Sikh and Muslim transit workers in New York City are celebrating the settlement of a federal lawsuit that will allow them to wear turbans on the job, in public and without affixing Metropolitan Transit Authority logos to them. They will just have to be the same blue color as the MTA uniform.
After 9/11, the transit authority required workers wearing turbans to either perform duties where the public would not see them, or place an “MTA” logo on their headdresses, which some Muslims and Sikhs wear for religious reasons.
“The MTA honored me for driving my train in reverse away from the towers on 9/11 and leading passengers to safety,” said plaintiff and Sikh train operator Sat Hari Singh, who also goes by the name Kevin Harrington.
“They called me a ‘hero of 9/11.’ I didn’t have a corporate logo on my turban on 9/11,” Singh said. “This policy made no sense. It was driven by fear.”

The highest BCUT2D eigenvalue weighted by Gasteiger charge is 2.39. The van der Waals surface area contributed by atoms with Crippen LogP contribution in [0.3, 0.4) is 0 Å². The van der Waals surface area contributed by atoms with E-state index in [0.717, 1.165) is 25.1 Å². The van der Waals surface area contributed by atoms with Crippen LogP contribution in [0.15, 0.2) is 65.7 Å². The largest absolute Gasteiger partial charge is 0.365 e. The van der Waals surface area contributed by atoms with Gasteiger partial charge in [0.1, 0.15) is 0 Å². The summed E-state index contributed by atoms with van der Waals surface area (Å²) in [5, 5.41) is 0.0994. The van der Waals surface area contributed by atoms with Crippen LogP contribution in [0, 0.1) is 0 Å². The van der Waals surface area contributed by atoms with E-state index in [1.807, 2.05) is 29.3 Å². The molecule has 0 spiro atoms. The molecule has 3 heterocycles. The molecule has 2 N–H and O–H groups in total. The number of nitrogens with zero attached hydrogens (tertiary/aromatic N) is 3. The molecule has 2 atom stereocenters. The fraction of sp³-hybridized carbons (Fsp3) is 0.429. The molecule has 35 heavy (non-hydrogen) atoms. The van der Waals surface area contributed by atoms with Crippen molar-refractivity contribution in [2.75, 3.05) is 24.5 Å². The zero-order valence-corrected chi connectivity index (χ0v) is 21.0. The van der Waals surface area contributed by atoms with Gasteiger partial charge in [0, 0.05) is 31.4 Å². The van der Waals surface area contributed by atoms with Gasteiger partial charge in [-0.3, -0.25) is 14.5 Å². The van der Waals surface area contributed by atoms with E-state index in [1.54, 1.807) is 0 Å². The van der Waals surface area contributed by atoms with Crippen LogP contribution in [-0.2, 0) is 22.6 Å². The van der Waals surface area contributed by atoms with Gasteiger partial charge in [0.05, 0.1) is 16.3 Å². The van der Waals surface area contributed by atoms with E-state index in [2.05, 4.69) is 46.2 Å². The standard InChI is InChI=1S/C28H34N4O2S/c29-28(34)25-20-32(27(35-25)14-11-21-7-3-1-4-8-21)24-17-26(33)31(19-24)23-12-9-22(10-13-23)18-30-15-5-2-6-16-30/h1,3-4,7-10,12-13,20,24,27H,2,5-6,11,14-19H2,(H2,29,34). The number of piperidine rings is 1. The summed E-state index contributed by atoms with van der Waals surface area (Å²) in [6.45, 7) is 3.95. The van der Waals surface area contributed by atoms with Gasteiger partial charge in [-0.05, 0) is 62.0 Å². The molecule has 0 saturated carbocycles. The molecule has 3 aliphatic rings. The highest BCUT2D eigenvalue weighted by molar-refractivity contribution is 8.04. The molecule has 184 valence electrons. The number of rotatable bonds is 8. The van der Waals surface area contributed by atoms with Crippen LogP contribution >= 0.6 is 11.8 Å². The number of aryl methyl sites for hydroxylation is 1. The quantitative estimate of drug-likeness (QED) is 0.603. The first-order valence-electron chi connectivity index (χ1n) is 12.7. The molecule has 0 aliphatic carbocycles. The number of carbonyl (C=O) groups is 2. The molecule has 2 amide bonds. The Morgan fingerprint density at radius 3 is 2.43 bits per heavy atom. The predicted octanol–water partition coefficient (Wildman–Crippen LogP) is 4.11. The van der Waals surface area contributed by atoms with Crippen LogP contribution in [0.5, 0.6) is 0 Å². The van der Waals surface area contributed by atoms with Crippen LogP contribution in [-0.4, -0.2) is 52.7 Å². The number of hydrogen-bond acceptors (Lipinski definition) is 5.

The case was led by the Department of Justice and plaintiffs were represented by the Sikh Coalition, the Center for Constitutional Rights and others, who held that the MTA’s “segregate or brand” policy violated federal civil rights law.
The transit authority said in a statement that it had “offered reasonable accommodations to its headwear policy to its employees” and that the policy was “never animated by religious or ethnic bias.” The settlement, it continued, preserves the “fundamental elements of Transit Authority uniform policies.”
Shayana Kadidal, a senior managing attorney at the Center for Constitutional Rights, said the policy was little more than “a calculated attempt to hide Sikh workers from public view on the grounds that they ‘look Muslim’ and might alarm the public for that reason.”
Turbans have religious significance to Sikhs and Muslims. Sikh men believe the hair must remain uncut and wrapped in a turban to protect it. Men in some Muslim cultures wear turbans as a tribute to the Prophet Muhammad, who saw it as a symbol of piety.
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